With rivers receded from record highs, life has mostly returned to normal after a historic flood hit south county and the region last week, but the massive cleanup and recovery effort could take weeks.
The unusual winter flooding — caused by more than 10 inches of rain in a three-day period — is blamed for the deaths of more than 24 people in Missouri and Illinois, but in south county, damage was limited to property.
As rivers receded, President Barack Obama signed an emergency declaration Saturday that paved the way for federal disaster funds to pay most of the cleanup bill, which could run into the millions.
Before the Meramec River crested, volunteers banded together to sandbag and try to prevent flood waters from reaching low-lying homes and businesses.
In Sunset Hills, the Public Works Department provided employees, trucks and sand to save houses in danger of flooding along West Watson and Old Gravois roads.
Ward 4 Alderman Donna Ernst credited the sandbagging efforts of Lindbergh Schools students with saving at least five houses in her subdivision, Forest View.
Determined to do all they could to help, the student volunteers — who were on their winter break — even went to sandbag more at Tapawingo after they finished filling more than 6,000 pounds of sandbags at Forest View, Ernst added.
“I cannot possibly thank you enough for what you did for these neighbors,” Ernst wrote in a thank-you note to Lindbergh. “Students and some Lindbergh parents saved at least five homes from being flooded … If it wasn’t for you, these home owners would still be working — and most likely not have been able to stop the rising waters.”
In Oakville, as water creeped to the edge of the Telegraph Road bridge to Jefferson County and flood waters reached levels not seen since the Flood of 1993, some residents evacuated and others helped sandbag in subdivisions in Oakville and across the river in Arnold.
Mehlville Board of Education member Jamey Murphy told the Call he was impressed by the kindness of people who showed up to sandbag on Starling Airport Road in Arnold, near the business owned by his father, Oakville resident Jim Murphy.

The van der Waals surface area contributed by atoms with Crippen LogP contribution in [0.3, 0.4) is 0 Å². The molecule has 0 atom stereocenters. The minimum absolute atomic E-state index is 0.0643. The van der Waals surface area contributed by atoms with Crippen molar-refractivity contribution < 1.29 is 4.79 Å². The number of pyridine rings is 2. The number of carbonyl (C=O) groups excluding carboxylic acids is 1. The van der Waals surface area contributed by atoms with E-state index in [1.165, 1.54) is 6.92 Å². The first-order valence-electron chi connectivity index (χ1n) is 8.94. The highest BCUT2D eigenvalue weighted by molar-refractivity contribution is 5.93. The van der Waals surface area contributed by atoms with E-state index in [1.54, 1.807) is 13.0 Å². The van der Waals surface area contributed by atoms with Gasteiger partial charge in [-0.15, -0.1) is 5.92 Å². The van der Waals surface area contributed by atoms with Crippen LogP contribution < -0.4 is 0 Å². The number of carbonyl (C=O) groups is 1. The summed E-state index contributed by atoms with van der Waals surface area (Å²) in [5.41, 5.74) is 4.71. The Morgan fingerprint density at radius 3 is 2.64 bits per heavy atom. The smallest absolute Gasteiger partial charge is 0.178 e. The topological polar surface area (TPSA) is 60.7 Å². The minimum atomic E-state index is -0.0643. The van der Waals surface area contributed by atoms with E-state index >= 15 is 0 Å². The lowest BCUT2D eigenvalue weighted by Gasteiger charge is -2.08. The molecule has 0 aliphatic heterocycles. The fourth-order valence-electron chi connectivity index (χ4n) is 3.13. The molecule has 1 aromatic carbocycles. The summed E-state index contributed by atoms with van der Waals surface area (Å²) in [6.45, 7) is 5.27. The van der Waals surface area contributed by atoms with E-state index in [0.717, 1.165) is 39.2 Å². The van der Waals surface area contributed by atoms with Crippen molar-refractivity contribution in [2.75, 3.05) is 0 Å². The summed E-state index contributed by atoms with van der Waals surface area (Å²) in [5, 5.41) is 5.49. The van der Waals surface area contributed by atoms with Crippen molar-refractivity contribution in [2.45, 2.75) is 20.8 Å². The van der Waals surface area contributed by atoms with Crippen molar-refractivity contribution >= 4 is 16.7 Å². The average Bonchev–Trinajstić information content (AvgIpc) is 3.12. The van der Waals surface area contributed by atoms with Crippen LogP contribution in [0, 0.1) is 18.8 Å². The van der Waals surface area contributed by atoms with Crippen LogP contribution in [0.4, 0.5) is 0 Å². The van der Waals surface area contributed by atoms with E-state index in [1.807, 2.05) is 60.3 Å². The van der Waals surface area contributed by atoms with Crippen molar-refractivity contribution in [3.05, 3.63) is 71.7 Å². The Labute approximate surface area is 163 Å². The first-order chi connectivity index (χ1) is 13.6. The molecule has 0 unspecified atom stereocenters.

“It was amazing how many people were helping out,” he said. “One guy lives off Christopher (Road) and just graduated college. Another was a seminarian, a father and his kids just giving back. People were fighting for their homes, and the community showed up in a big way. It was really amazing to watch. The group started out with about eight people and just kept growing.”
Obama’s federal disaster declaration paves the way for the federal government to pay for 75 percent of disaster recovery costs through the Federal Emergency Management Agency, or FEMA.
Gov. Jay Nixon activated the Missouri National Guard to support the emergency response across the state, including sandbagging, security, monitoring levees and directing traffic away from road closures.
Although the flooding was concentrated in St. Louis and southern Missouri, it caused 15 deaths, hundreds of road closures and over 1,000 power outages across the state.
At the request of County Executive Steve Stenger, the St. Louis County Port Authority kicked in $500,000 of the funds from its lease agreement with River City Casino to fund no-interest loans to county business owners who were damaged by the flooding.